|Dunn reacts after striking out... again.|
Here, I am using the modern definition of qualifying for the batting title, which is a minimum of 3.1 PA per team game. In the past, other standards have been used, including playing in 60% of team games prior to 1920. Bill Bergen qualified at the time with a .139 average in 1909, and again in 1906 at .159, for the lowest batting averages of the modern era. However, in both of those years he wouldn't have been particularly close to being eligible for the batting title according to the modern standard, as he only averaged around 2.4 PA per team game in both seasons.
Here's a full list of the worst qualified batting averages of the modern era:
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After yet another hitless game yesterday, Dunn's average currently rests at .163 through 481 plate appearances. The White Sox have five games remaining, and Dunn needs to hit the 502 mark to qualify for the batting title. That's a tall task, as he needs to come to the plate 21 times in that span. Considering that he's only averaging 3.06 plate appearances per team game thus far, and has only appeared in 75 percent of Chicago's games on the year, it wouldn't appear likely.
Of course, it's much more telling to look at how much he has been playing lately to determine if he will crack the barrier. After playing sporadically through the first half of September, Dunn has been in the lineup each of the last 8 games--including both games of a doubleheader on September 20--and has accumulated 33 trips to the plate in the process. That's exactly what he would need to do over the next five days to make history, so it looks like Ozzie Guillen is doing his part.
If Dunn makes it to the mark, he's already essentially clinched the worst qualified average since 1914. Rob Deer owns that honor for the time being, with a .179 average in 1991. In order to overcome that, Dunn would have to do something like get 10 hits in 20 at bats to end the year, which would bring him up to .179. Congratulations Rob, it seems as if you are out of the ignominious record book. And before Dunn, Deer had had a stranglehold on the record, as .194 was the second-worst qualified mark since 1950, and .185 was the second-worst qualified mark since 1920.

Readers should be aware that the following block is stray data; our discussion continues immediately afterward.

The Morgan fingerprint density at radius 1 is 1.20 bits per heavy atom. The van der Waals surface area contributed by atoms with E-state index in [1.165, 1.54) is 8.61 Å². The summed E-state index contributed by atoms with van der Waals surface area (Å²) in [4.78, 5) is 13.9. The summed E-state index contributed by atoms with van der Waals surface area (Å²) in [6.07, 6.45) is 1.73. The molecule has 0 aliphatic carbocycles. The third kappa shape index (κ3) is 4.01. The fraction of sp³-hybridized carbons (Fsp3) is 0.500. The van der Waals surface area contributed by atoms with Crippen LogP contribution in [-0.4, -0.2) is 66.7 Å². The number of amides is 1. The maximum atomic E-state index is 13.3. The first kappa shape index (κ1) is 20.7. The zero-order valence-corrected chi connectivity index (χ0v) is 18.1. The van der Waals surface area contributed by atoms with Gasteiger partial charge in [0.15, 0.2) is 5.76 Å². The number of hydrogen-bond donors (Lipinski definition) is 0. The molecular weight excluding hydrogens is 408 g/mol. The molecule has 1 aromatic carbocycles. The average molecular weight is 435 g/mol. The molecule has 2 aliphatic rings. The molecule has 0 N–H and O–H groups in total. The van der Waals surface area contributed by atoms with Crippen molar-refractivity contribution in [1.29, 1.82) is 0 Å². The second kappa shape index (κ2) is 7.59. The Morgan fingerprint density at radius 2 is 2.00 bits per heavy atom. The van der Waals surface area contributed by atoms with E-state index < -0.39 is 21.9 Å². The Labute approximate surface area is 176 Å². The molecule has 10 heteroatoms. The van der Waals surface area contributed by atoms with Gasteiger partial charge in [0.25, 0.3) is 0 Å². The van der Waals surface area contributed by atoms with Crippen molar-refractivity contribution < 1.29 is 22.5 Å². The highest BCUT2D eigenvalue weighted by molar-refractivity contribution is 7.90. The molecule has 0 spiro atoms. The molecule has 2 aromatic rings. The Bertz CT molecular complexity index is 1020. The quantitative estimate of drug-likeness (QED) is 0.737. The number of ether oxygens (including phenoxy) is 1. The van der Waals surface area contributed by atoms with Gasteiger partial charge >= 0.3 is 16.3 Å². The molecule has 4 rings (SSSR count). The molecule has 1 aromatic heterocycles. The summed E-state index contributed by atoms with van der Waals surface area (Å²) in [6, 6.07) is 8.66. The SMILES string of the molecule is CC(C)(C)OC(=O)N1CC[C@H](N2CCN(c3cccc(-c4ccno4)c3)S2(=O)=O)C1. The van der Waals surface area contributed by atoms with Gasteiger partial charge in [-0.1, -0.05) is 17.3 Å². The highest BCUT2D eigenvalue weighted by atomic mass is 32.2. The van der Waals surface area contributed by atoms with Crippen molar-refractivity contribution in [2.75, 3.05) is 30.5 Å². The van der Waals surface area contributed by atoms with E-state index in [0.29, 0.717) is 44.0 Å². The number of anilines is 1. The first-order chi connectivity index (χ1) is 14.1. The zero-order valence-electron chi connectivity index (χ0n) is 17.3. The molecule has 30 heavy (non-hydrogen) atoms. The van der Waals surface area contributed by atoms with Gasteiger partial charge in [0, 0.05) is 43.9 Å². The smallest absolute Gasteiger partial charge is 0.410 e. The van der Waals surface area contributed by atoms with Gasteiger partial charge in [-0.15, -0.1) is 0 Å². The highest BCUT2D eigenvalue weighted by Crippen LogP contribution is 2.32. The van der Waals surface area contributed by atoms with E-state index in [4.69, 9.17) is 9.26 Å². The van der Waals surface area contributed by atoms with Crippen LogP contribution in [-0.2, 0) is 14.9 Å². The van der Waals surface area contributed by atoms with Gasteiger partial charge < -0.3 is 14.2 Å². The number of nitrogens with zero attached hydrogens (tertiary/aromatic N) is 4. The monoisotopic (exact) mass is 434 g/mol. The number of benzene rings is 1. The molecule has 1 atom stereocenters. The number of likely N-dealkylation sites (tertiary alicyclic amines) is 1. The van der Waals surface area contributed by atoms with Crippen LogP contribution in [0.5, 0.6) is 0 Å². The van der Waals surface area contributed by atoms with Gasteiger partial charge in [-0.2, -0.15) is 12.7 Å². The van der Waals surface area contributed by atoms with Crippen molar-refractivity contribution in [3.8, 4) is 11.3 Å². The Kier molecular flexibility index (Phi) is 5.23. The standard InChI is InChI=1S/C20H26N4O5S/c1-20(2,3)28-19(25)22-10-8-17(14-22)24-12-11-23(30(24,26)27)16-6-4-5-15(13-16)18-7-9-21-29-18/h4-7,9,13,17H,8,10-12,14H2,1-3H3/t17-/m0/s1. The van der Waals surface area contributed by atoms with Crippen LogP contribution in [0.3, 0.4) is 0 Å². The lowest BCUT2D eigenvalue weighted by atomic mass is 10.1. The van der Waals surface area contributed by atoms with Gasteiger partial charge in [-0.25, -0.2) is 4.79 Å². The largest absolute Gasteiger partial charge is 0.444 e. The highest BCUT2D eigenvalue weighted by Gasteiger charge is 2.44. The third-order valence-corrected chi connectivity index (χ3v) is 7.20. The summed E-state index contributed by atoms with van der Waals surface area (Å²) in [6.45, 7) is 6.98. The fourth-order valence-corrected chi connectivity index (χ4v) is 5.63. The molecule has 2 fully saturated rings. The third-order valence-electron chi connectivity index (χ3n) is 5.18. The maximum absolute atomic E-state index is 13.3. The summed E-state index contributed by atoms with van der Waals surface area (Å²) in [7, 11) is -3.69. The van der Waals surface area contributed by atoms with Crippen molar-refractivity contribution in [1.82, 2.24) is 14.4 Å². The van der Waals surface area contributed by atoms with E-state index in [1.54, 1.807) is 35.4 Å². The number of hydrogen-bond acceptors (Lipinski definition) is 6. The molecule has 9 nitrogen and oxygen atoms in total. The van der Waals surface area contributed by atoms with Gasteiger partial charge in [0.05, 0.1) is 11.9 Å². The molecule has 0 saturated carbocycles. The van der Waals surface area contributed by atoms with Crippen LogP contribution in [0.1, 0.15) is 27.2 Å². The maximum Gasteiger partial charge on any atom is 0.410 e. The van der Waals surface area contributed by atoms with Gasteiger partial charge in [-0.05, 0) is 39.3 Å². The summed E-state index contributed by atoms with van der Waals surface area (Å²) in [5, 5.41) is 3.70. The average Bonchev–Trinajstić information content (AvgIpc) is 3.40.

If he merely stays at .163, Dunn will have the fourth-worst qualified average since 1900, the worst since 1910, and the absolute worst using today's 3.1 PA/team game standard for qualification. He's got a very good chance to move into third-worst place since 1910 if he can merely put together a 2-for-16 stretch together to end the season, and if he can do something along the lines of 1-for-20 he can nab the second-worst average of the modern era.
Today the White Sox go against Royals lefty Everett Teaford, which may mean Dunn will be out of the lineup. That would cripple his chances of reaching the 502-plate appearance plateau. After that it's all righthanders, so let's hope Ozzie sees this opportunity for what its worth.
Only 7 players since 1950 have managed to hit under .200 while coming to the plate often enough to qualify for the batting title. Since 1920, that number is 14. Adam Dunn has a chance to blow them all away. While the Twins fight against the current sweeping them towards an embarrassing 100 losses, Adam Dunn is faced with the potential of holding a much more ignominious place in baseball history.